London Blitz: Where the Bombs Fell

File this under “History.” A new web site takes information about 43,000 casualties and more than 50,000 tons of high-explosive bombs that fell on London and displays all of the information on an interactive map.

Thanks to Geographer Dr Kate Jones and her team at the University of Portsmouth, you can now see exactly where the bombs fell. The map, which was funded by charity JISC, uses data previously available only by viewing in the Reading Room at The National Archives. Now it is available to anyone who wishes to explore where the bombs fell. The map also includes any further information, photographs, and memories available from that period and place.

You can read more and access the interactive map at: https://www.history.co.uk/shows/ww2-treasure-hunters/articles/london-blitz-where-the-bombs-fell.

My thanks to newsletter reader Karen Mohr for telling me about this new web site.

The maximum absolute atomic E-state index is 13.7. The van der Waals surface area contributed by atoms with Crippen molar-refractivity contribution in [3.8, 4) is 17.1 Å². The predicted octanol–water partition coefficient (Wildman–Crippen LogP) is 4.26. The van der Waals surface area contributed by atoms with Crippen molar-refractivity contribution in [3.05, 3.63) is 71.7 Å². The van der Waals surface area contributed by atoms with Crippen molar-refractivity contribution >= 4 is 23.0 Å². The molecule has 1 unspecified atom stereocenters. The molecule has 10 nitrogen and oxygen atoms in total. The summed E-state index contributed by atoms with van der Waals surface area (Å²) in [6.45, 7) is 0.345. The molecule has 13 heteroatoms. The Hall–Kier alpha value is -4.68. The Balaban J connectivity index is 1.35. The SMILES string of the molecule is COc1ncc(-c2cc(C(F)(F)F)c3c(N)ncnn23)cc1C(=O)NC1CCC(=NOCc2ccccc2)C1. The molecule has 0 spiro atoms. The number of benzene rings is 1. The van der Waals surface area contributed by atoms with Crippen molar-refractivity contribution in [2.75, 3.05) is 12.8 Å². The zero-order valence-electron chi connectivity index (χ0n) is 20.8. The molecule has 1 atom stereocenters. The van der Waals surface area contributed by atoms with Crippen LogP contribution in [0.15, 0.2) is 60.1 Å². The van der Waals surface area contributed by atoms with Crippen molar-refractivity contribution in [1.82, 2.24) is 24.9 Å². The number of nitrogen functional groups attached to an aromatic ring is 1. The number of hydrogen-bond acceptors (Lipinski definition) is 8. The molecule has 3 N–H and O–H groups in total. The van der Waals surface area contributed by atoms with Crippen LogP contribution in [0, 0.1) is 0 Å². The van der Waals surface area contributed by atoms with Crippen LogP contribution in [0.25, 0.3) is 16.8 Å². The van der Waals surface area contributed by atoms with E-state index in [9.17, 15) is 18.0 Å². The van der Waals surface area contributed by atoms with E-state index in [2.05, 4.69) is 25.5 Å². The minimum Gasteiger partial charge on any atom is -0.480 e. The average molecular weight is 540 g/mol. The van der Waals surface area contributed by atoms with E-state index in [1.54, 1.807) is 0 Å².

One Comment

Dick,

In May, 1850, my gg grandfather was scheduled to give a sermon in London, to earn money to help build a stone school at his Methodist mission in Monrovia, Liberia. I have an advertising poster for this sermon. I don’t remember now which part of London, but it’s in my records. I wrote to the UK Methodist Archives to see if they had proof of whether or not he actually gave this sermon, giving them the address. An archivist responded, telling me that the address was in a part of London that was so heavily bombed in the Blitz that after the War it was completely bulldozed and new housing and businesses were build on the site. He was very discouraging about the probability that I’d ever be able to find out what I wanted to know. Since then, I’ve always had a special interest in the Blitz and what it did to London and the city’s inhabitants. Some years later, when I visited London for the first time, I ended up in that section of London, with beautiful new construction. Clearly nothing there dated from 1850.

Doris

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